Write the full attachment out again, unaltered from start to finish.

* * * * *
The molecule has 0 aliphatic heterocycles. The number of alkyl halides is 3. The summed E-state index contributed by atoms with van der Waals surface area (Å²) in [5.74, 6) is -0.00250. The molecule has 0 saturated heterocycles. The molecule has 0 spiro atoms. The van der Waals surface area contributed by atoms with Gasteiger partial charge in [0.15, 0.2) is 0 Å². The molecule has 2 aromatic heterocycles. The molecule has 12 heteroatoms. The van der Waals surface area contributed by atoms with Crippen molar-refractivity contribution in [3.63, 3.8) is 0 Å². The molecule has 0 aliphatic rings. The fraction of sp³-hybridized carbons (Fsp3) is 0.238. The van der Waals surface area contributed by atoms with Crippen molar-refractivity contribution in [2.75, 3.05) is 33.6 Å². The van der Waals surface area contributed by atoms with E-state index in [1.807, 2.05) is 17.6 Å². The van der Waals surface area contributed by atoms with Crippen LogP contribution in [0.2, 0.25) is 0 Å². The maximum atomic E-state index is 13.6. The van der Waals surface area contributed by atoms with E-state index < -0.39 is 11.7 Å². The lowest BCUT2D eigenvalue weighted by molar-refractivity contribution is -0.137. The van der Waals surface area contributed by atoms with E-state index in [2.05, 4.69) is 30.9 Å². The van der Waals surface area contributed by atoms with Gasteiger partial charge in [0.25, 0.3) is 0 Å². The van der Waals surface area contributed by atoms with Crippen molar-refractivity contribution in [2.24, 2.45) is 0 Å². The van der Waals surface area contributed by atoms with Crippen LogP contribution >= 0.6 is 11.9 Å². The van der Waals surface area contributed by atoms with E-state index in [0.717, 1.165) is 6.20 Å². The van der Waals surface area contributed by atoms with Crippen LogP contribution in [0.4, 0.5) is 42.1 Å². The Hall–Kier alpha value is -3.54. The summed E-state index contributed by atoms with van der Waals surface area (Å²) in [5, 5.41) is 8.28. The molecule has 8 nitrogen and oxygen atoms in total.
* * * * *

The molecule has 0 aliphatic heterocycles. The number of alkyl halides is 3. The summed E-state index contributed by atoms with van der Waals surface area (Å²) in [5.74, 6) is -0.00250. The molecule has 0 saturated heterocycles. The molecule has 0 spiro atoms. The van der Waals surface area contributed by atoms with Gasteiger partial charge in [0.15, 0.2) is 0 Å². The molecule has 2 aromatic heterocycles. The molecule has 12 heteroatoms. The van der Waals surface area contributed by atoms with Crippen molar-refractivity contribution in [3.63, 3.8) is 0 Å². The molecule has 0 aliphatic rings. The fraction of sp³-hybridized carbons (Fsp3) is 0.238. The van der Waals surface area contributed by atoms with Crippen molar-refractivity contribution in [2.75, 3.05) is 33.6 Å². The van der Waals surface area contributed by atoms with E-state index in [1.807, 2.05) is 17.6 Å². The van der Waals surface area contributed by atoms with Crippen LogP contribution in [0.2, 0.25) is 0 Å². The maximum atomic E-state index is 13.6. The van der Waals surface area contributed by atoms with E-state index < -0.39 is 11.7 Å². The lowest BCUT2D eigenvalue weighted by molar-refractivity contribution is -0.137. The van der Waals surface area contributed by atoms with E-state index in [2.05, 4.69) is 30.9 Å². The van der Waals surface area contributed by atoms with Gasteiger partial charge in [0.25, 0.3) is 0 Å². The van der Waals surface area contributed by atoms with Crippen molar-refractivity contribution in [2.24, 2.45) is 0 Å². The van der Waals surface area contributed by atoms with Crippen LogP contribution >= 0.6 is 11.9 Å². The van der Waals surface area contributed by atoms with E-state index in [0.717, 1.165) is 6.20 Å². The van der Waals surface area contributed by atoms with Crippen LogP contribution in [0.4, 0.5) is 42.1 Å². The Hall–Kier alpha value is -3.54. The summed E-state index contributed by atoms with van der Waals surface area (Å²) in [5, 5.41) is 8.28. The molecule has 8 nitrogen and oxygen atoms in total.